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Labor Day weekend arrives with the United Auto Workers facing one of the darkest periods in its history, engulfed in an ever-growing scandal that now touches the very top ranks of the union’s leadership.

Federal agents investigating corruption within the U.S. auto industry carried out raids this week on homes of UAW President Gary Jones and former President Dennis Williams, suggesting the two are targets of the probe into bribery and kickbacks aimed at influencing labor contract negotiations.

No arrests were made, and Jones is said to be cooperating with the FBI.

Already, the feds have brought charges against nine people connected to the UAW and Fiat Chrysler Automobiles. Wednesday, Michael Grimes, a former UAW official with close ties to Vice President Cindy Estrada of the union’s GM team, was charged with taking bribes in the form of cash, checks and other valuables.

The expanding scope of the investigation and the implication of Jones raises the possibility that a union that has always prided itself on being squeaky clean could be hit with racketeering charges, which could ultimately lead to government oversight of the union.

Jones deserves a strong presumption of innocence, as does Williams. The FBI often conducts raids that produce no criminal charges, and often are targeting someone other than the homeowner. And if they are charged, their guilt or innocence will be decided by a jury, not by public opinion.

Still, both supervised those who have been indicted, and at the very least they are guilty of keeping less than stellar oversight of their staff. Those scooped up in the probe include direct reporters to the two presidents, including Norwood Jewell, a former vice president of the union.

Jones and Williams are also responsible for at least some of the free-spending the FBI is also focused on, including a cottage for Williams at the UAW resort on Black Lake and conferences at luxury hotels.

Their fitness for leadership is very much in doubt. Their laxness has already cost the UAW a seat on the GM board that was held by former UAW Vice President Joe Ashton, limiting the ability of the union to protect its members from the inside of the company, a rare opportunity for an American labor organization.

Meanwhile, the UAW is in the final stages of contract negotiations with the Detroit Three. The current contract covering 1.4 million members expires Sept. 15.

After a decade-long stretch that saw record profits pouring into automaker coffers, autoworkers are expecting a significant bump in their financial package. Meanwhile, the companies are seeing economic red flags ahead, largely because of uncertainty about trade policies, and are reluctant to commit to significantly higher labor costs.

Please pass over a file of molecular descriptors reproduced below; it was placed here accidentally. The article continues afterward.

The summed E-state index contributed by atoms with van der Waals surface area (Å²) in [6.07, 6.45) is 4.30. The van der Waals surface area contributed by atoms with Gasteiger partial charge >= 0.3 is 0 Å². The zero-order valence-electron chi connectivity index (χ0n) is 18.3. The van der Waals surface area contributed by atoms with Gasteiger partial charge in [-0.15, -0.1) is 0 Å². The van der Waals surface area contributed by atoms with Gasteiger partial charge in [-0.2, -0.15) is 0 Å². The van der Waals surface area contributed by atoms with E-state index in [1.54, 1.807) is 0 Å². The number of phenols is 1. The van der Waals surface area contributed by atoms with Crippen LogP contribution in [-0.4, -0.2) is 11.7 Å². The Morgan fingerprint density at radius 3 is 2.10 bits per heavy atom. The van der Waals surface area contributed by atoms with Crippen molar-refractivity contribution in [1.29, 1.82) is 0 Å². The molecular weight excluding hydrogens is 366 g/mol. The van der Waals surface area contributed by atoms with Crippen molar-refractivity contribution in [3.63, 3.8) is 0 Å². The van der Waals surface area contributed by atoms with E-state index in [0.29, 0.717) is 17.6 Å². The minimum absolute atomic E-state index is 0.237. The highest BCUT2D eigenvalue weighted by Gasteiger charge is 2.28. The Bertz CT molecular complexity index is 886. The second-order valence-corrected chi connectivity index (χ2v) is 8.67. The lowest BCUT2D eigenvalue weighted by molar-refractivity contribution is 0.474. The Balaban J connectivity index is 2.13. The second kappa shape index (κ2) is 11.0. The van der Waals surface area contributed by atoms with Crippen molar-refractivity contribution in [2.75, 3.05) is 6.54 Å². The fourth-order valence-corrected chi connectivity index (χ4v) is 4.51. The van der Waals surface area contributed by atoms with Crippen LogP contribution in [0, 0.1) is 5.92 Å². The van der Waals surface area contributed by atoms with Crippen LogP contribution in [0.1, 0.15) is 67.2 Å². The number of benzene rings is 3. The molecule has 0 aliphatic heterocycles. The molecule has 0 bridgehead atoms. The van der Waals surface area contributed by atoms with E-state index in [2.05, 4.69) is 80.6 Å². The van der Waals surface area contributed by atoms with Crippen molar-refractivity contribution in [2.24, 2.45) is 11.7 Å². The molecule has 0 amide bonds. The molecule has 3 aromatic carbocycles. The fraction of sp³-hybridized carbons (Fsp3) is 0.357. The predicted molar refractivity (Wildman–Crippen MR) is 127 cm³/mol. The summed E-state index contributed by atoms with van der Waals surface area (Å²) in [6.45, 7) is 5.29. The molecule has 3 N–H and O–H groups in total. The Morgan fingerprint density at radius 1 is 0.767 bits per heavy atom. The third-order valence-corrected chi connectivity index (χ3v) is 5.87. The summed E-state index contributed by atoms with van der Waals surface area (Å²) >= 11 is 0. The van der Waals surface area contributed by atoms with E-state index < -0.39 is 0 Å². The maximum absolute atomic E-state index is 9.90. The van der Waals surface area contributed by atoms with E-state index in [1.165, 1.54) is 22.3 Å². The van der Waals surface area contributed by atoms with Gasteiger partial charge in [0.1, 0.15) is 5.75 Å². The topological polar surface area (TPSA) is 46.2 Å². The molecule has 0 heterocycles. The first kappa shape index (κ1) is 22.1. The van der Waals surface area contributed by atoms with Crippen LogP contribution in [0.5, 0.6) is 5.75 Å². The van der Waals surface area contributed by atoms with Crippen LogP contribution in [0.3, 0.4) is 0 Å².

The complexity of these talks demands capable and uncompromised leaders on both sides of the table.

Jones is leading the bargaining for the UAW. His credibility as an honest negotiator is gone, thanks to this week’s raids. Members can’t have confidence that Jones is acting in their best interests, or that any contract proposal he brings to them is untainted by the gifts, favors and cash that have flowed to UAW officials for years.

Jones should step aside from both the bargaining and the leadership of the union while the criminal case is unfolding.

Certainly, the timing couldn’t be worse, with the talks reaching their closing stage. But UAW members, who could be asked to go on strike if a deal is not struck, must have full faith in the integrity of their negotiating team.

They also must be certain that Jones, who must sign off on contract details, can devote his full attention to bargaining and other union business. That will be challenging if he ends up having to fight criminal charges himself.

The FBI contends the bribes and kickbacks influenced the union’s 2015 contract negotiations with Fiat Chrysler and General Motors. Those payouts allegedly continued after that pact was signed.

This time, union members must have certainty that everyone who is seated at the table is acting only in their interests. They can’t be sure of that with Gary Jones.

The UAW president should be replaced in the talks and at Solidarity House by a UAW official who is not implicated in the federal probe. That’s a shrinking circle, but it is essential that a stand-in for Jones be named until the depth of his involvement, if any, in the corruption is known.

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